4. Who do I contact for everyday questions?
The bigger the clinic, the more likely you will be in touch with the nurses and not the doctor. Get their email addresses, phone numbers, after-hours emergency numbers (if your clinic offers this, not all do) so that you know who to contact with medication, timing, and symptom questions throughout your cycle. Believe me, those unexpected questions will pop up on a Sunday morning and you’ll be happy there is someone you can call or email.
5. Which additional tests are necessary right now?
Usually your clinic will want to do all baseline hormone tests (TSH, Vitamin D, progesterone on day 21, sperm analysis) themselves, but if you do have lab results from previous clinics, definitely bring them along as you could save yourself some money.
Some fertility tests are standard, while others become relevant only after you’ve had failed treatment cycles or miscarriages. To counter that, it is definitely worth discussing the following 5 fertility tests with your fertility doctor sooner rather than later:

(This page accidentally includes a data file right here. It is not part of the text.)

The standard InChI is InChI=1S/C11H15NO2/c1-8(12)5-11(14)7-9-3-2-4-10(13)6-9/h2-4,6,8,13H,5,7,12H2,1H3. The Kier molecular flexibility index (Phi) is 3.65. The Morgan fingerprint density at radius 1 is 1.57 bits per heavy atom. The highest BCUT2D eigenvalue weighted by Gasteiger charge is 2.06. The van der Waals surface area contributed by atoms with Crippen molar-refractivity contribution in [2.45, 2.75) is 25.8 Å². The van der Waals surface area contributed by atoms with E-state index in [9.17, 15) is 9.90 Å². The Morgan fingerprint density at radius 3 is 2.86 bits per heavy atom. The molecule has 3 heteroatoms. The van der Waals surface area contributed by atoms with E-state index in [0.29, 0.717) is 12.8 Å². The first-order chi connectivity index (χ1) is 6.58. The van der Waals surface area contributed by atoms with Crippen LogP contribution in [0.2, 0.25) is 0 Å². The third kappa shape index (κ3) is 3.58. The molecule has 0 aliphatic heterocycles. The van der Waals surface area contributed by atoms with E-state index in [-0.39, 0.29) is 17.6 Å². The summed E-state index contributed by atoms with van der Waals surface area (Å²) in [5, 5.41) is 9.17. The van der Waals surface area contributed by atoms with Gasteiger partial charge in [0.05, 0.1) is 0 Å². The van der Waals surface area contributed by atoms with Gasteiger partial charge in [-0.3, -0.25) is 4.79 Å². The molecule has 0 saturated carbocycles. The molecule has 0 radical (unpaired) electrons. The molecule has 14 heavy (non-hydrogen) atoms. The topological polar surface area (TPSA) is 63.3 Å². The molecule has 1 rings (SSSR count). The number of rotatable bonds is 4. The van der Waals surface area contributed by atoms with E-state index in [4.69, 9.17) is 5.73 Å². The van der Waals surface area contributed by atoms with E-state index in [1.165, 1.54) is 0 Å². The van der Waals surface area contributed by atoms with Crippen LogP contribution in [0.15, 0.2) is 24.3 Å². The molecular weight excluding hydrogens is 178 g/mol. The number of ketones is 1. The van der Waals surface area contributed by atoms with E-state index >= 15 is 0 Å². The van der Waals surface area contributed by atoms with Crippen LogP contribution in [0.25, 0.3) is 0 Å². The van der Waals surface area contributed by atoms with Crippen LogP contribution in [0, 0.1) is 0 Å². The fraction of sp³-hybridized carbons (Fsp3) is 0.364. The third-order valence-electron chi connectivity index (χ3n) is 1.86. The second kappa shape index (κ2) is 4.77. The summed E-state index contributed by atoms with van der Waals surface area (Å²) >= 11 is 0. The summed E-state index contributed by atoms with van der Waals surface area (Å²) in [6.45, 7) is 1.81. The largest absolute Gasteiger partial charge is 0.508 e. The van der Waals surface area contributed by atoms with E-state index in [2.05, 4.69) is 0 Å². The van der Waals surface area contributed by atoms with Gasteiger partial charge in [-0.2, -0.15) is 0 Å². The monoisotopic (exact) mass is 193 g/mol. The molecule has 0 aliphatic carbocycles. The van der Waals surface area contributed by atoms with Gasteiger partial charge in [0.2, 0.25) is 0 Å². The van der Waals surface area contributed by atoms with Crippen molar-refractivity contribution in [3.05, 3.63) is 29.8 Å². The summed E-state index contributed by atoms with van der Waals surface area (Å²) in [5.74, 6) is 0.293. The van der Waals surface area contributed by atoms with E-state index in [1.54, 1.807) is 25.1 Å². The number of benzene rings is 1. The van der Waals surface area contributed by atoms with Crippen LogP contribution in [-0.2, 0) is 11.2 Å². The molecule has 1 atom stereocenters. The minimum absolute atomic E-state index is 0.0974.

6. AMH – anti-Mullerian hormone blood levels reflect the size of the remaining egg supply – or “ovarian reserve”. A low AMH, often in conjunction with age or genetic disposition, can indicate fewer remaining follicles. A high AMH over 4ng/ml can be a sign of polycystic ovary syndrome. Anything between 1 ng/ml and 3 ng/ml is considered ‘normal’.
7. TSH – the thyroid-stimulating hormone shows if you have an overactive or underactive thyroid, which can have a significant impact on your menstrual cycle and, as a result, on your ovulation, fertilization, and implantation.
8. NKC – natural killer cells, which protect your uterus from infections and cancer. If there is higher than normal activity, these cells can prevent implantation and lead to recurring miscarriages.
9. MTHFR – sounds like an abbreviation for a curse word but stands for methylene-tetrahydrofolate reductase and is the ability to convert food into folate in the body. Women with a positive MTHFR gene mutation may have an increased risk of inability to conceive, miscarriages, and pre-eclampsia (high blood pressure during pregnancy). Always make sure your prenatal vitamin includes methyl folate.
10. DNA fragmentation – going beyond a conventional semen analysis of motility and concentration, this test looks at sperm at the molecular level. Higher fragmentation levels lead to higher male sub-fertility, miscarriage, and lower chances of conceiving naturally or with IVF.
Conclusion: Regardless of whether you just started or already have been trying for a while, these 10 things should be considered sooner rather than later as you embark on the next part of your fertility journey. Knowing that you are with the right clinic and having done the right tests for you will give you so much peace of mind along this journey.